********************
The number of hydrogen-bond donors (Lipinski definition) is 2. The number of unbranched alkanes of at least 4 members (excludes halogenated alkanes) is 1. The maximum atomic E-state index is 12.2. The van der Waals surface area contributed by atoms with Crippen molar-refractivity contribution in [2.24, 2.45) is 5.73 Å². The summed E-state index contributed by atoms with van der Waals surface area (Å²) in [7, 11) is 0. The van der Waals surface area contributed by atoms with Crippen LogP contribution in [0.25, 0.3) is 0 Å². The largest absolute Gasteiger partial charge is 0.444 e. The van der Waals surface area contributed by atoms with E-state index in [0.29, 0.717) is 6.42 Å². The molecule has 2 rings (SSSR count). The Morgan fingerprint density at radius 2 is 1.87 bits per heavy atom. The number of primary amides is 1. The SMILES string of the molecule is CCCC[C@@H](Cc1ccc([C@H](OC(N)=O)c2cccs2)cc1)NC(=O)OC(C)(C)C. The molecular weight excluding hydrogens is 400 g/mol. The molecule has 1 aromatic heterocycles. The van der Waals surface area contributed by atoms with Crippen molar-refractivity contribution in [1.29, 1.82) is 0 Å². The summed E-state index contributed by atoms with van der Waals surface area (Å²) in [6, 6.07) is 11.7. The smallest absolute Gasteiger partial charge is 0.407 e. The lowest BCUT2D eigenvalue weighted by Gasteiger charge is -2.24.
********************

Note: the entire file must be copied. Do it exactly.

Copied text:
The number of hydrogen-bond donors (Lipinski definition) is 2. The number of unbranched alkanes of at least 4 members (excludes halogenated alkanes) is 1. The maximum atomic E-state index is 12.2. The van der Waals surface area contributed by atoms with Crippen molar-refractivity contribution in [2.24, 2.45) is 5.73 Å². The summed E-state index contributed by atoms with van der Waals surface area (Å²) in [7, 11) is 0. The van der Waals surface area contributed by atoms with Crippen LogP contribution in [0.25, 0.3) is 0 Å². The largest absolute Gasteiger partial charge is 0.444 e. The van der Waals surface area contributed by atoms with E-state index in [0.29, 0.717) is 6.42 Å². The molecule has 2 rings (SSSR count). The Morgan fingerprint density at radius 2 is 1.87 bits per heavy atom. The number of primary amides is 1. The SMILES string of the molecule is CCCC[C@@H](Cc1ccc([C@H](OC(N)=O)c2cccs2)cc1)NC(=O)OC(C)(C)C. The molecular weight excluding hydrogens is 400 g/mol. The molecule has 1 aromatic heterocycles. The van der Waals surface area contributed by atoms with Crippen molar-refractivity contribution in [1.29, 1.82) is 0 Å². The summed E-state index contributed by atoms with van der Waals surface area (Å²) in [6, 6.07) is 11.7. The smallest absolute Gasteiger partial charge is 0.407 e. The lowest BCUT2D eigenvalue weighted by Gasteiger charge is -2.24.